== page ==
ReID and MTMCT

duke duke

Dates:
Paper submission deadline: 2019 March 26
Final decisions to authors: 2019 April 6
Camera ready deadline: 2019 April 10

Challenge kick-off: 2019 March 1
Testing data release: 2019 May 15
Result submission deadline: 2019 June 1
Code release deadline: 2019 June 9

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2nd Workshop and Challenge on

Target Re-identification and
Multi-Target Multi-Camera Tracking


In conjunction with CVPR 2019
June 2019, Long Beach, California

The 1st MTMCT and ReID workshop was successfully held at CVPR 2017. In the past two years, the MTMCT and REID community has been growing fast. As such, we are organizing this workshop for a second time, aiming to gather the state-of-the-art technologies and brainstorm future directions. We are especially welcoming ideas and contributions that embrace the relationship and future of MTMCT and ReID, two deeply connected domains. A distinct feature of this workshop is a MTMCT and ReID challenge. The challenge consists of three tracks: multi-target multi-camera tracking, person ReID with same train/test domains, and person ReID with distinct train/test domains. This workshop aims to encourage lively discussions on shaping future research directions for both academia and the industry.



MTMCT and REID Challenge

This workshop will hold an international challenge on the topics of person re-identification and multi-target multi-camera tracking (MTMCT). There will be three competition tracks which are briefly described below. The challenge rules are still being updated.

Track 1: Multi-Target Multi-Camera Tracking (MTMCT)
This workshop challenge aims to further push the state of the art in Multi-Target Multi-Camera Tracking. The MTMCT challenge features videos from 8 synchronized disjoint cameras recorded on the Duke University campus, with training/validation and test data. The goal is to correctly track people within and across cameras, with emphasis on correct identification. All participants are encouraged to submit their results on the DukeMTMCT Challenge on MOTChallenge. The participating entry with the highest multi-camera IDF1 score on the test-hard sequence will be selected as the winner. Sample code from the DeepCC tracker is available. Below we list the rules of the competition.


Track 2: Person Re-identification with the Same Train / Test Domain
This track will evaluate the scalability of ReID models. The setup consists of person images from the DukeMTMC dataset, categorized into a training/validation set and a test set. For each query image, participating entries are expected to rank the gallery set in order of decreasing similarity, with the intent that highly ranked images are co-identical to the query. The method with the highest mAP score will be selected as the winner, and rank-1 accuracy will be used as a tie-breaker if necessary.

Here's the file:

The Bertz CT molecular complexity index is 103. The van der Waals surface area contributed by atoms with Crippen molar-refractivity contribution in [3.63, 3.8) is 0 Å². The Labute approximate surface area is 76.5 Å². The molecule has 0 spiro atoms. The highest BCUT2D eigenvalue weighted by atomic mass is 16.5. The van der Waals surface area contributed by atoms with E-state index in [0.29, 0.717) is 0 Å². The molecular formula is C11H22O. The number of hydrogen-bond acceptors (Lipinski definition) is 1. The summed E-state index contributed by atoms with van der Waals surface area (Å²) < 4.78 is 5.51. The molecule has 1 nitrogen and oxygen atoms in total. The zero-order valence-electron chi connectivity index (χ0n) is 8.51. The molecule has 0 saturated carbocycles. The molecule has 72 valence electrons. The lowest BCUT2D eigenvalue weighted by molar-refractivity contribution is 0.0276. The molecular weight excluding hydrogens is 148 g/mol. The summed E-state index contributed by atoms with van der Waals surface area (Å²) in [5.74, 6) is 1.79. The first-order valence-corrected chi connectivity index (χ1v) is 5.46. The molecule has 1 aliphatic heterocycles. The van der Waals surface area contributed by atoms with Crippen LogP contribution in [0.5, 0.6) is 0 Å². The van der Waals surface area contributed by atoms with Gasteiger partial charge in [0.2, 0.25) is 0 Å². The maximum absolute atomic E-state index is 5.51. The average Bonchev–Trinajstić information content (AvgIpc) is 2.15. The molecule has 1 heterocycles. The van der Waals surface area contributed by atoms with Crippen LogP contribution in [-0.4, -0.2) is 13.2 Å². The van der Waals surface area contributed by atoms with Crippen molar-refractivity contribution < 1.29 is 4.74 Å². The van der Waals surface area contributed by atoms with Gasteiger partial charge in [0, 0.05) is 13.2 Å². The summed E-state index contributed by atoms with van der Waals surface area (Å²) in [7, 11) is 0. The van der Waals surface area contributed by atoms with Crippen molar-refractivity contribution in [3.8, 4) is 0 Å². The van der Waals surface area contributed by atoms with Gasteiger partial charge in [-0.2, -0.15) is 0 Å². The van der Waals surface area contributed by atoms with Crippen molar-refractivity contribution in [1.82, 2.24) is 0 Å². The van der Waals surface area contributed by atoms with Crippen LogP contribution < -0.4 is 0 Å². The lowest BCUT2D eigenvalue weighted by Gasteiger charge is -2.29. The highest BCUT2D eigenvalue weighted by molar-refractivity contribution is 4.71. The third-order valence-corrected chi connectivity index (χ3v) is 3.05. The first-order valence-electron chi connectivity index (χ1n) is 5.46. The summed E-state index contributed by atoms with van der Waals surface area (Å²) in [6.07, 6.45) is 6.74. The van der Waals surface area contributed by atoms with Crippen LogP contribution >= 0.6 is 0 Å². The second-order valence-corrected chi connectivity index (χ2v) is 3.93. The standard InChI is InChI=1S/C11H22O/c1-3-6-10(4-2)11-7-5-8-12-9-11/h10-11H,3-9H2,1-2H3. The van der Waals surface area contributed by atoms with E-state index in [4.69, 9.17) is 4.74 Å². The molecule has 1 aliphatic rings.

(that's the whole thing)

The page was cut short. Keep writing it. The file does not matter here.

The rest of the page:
Track 3: Person Re-identification with Different Train / Test Domains
To evaluate the generalization ability of algorithms, this track will ask teams to use the publicly available Market-1501 dataset for training / validation. In this challenge the setup consists of person images from the Market-1501 dataset used for training and validation, and a test set from DukeMTMC with secret labels (to be released). For each query image in the test set, participating entries are expected to rank the gallery set in order of decreasing similarity, with the intent that highly ranked images are co-identical to the query. The method with the highest mAP score will be selected as the winner, and rank-1 accuracy will be used as a tie-breaker if necessary.



Call for papers

In target re-identification, we define a query as a bounding box of a targe-of-interest such as a pedestrian or a vehicle. We define a database as a collection of image bounding boxes of arbitrary pedestrians or vehicles. Target re-identification aims to find all the database images of the same target as the query. In multi-target multi-camera tracking, we use videos captured by multiple cameras. This task aims to place tight bounding boxes to all the targets (e.g. pedestrians). The bounding boxes are partitioned into trajectories, a set of boxes that bound a unique target, ordered by time. In this full-day workshop, we will have invited speakers, poster sessions, oral presentations, as well as a summary of the challenge. We encourage authors to explore the connections between the fields of ReID and MTMCT and some novel ideas. Examples of such questions are:

Submission

To submit a new paper to the workshop, you have to do so through the CMT website. The workshop paper submissions should be in the same format as the main conference. Please refer to the CVPR 2019 author guidelines for more details.

Invited speakers

Rama Chellappa
University of Maryland


Kristen Grauman
Facebook


Ying Wu
Northwestern University


Liang Wang
Institute of Automation, Chinese Academy of Sciences



People involved

Organizers:

Ergys Ristani (Duke University)
Liang Zheng (Australian National University)
Xiatian Zhu (Vision Semantics Limited)
Jingdong Wang (Microsoft Research)
Shiliang Zhang (Peking University)
Shaogang Gong (Queen Mary University of London)
Qi Tian (Noah Ark’s Lab, Huawei)
Carlo Tomasi (Duke University)
Richard Hartley (Australian National University)

Program committee members: Dapeng Chen, Wei-shi Zheng, Francesco Solera, Weiyao Lin, Giuseppe Lisanti, Slawomir Bak, Eyasu Zemene Mequanit, Li Zhang, Elyor Kodirov, Ying Zhang, Mang Ye, Zhedong Zheng, Zhun Zhong, Yonatan Tariku Tesfaye, Wenhan Luo, Srikrishna Karanam, Hanxiao Wang.

Contact

For any information, please send an e-mail to Ergys Ristani, Xiatian Zhu, Liang Zheng and Jingdong Wang.